One of the authors of Pro BizTalk 2006, our fellow architect Ahmed Metwally, once got a call from a developer who was seeing his BizTalk host instance recycle every time he sent more than five concurrent messages to his solution. The problem was reproducible and easy to diagnose, as the error message in the event log was "not enough threads" to create new orchestration instances. Although BizTalk dehydrates orchestration instances to manage its resources and the number of active threads versus the number of available threads in the thread pool, if all current running instances are active, BizTalk may not be able to dehydrate them to free up some resources.

Figure 2. Single long-running transaction or scope with no transaction—second slowest solution

In the scenario we're talking about, the developer had an orchestration subscribed to a receive port and upon activating a receive would issue five calls to an external managed .NET assembly on five parallel branches in a Parallel Actions shape. The external assembly performed a set of calculations and eventually called a web service to perform a transaction.[] The test was being implemented on the developer's machine that luckily was set to have a pool of 25 threads max per CPU.[] Had the settings been higher, it would have taken longer for the developer to find the problem.

[] Calling external logic that might take a considerable amount of time to perform its task before returning should be implemented through the messaging subsystem. A call to an external assembly from within an expression means that the call is executing on the XLANG engine's thread currently assigned to that particular orchestration instance. Making such calls from within expressions means that the engine threads will not be able to manage its threads and dehydrate them as required.

[] Using the BizTalk 2009 Server Administration Console, you can set the thresholds for the number of threads per CPU through the throttling thresholds settings on the Advanced tab of the host property pages.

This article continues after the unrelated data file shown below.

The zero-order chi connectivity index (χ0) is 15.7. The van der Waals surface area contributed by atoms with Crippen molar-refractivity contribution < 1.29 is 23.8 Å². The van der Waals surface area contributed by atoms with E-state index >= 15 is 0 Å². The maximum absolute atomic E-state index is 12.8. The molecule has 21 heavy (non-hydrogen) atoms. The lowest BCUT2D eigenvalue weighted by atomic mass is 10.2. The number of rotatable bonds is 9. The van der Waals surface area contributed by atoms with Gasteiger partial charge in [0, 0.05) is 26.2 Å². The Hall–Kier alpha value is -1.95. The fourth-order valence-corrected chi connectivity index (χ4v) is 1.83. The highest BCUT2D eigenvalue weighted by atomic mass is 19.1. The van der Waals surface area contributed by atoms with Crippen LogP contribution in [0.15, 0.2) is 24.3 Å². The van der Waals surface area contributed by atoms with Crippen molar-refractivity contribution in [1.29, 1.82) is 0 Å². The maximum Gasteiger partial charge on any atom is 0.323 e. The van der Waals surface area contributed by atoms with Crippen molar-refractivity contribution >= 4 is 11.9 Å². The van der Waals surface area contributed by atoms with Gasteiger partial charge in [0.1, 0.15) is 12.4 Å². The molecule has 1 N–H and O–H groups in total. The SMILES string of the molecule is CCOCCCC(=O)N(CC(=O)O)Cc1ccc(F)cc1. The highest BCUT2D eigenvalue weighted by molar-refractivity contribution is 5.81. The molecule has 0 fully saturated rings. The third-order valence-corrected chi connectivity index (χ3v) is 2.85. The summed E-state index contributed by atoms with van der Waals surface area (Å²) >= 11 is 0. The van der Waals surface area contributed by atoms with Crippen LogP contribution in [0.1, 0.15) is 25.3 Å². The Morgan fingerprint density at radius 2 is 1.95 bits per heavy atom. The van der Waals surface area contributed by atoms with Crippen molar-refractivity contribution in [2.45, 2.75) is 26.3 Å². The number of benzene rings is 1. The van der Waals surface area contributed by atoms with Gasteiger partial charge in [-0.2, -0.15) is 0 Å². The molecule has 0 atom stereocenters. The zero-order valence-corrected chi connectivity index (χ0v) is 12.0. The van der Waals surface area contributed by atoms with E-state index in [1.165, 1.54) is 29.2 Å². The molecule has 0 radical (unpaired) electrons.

Figure 3. Sends in atomic scope—fastest solution

We are sure that by now you are aware of the point we are trying to make. Although calling a web service from within an expression instead of using the messaging subsystem would not be considered wise, making the calls in parallel from within Parallel Actions shapes results in the exhaustion of available threads in the thread pool and prevents the host from handling new instances. BizTalk uses the default thread pool provided by the .NET common language runtime (CLR); tuning the thread pool is simply a matter of setting the proper values in the BizTalk Server 2009 Administration Console for the particular BizTalk host. With automatic throttling in BizTalk 2009, you will not have to worry as much about their servers recycling, but tuning the server with the proper values for the thread pool based on the projected and modeled loads will lead to an optimal application performance.

In short, BizTalk application performance can be easily optimized by monitoring and tuning the minimum and maximum number of threads in the thread pool and the number of in-flight messages; monitoring the number of persistence points and their effect on the overall performance; and tweaking orchestrations to minimize the number of persistence points.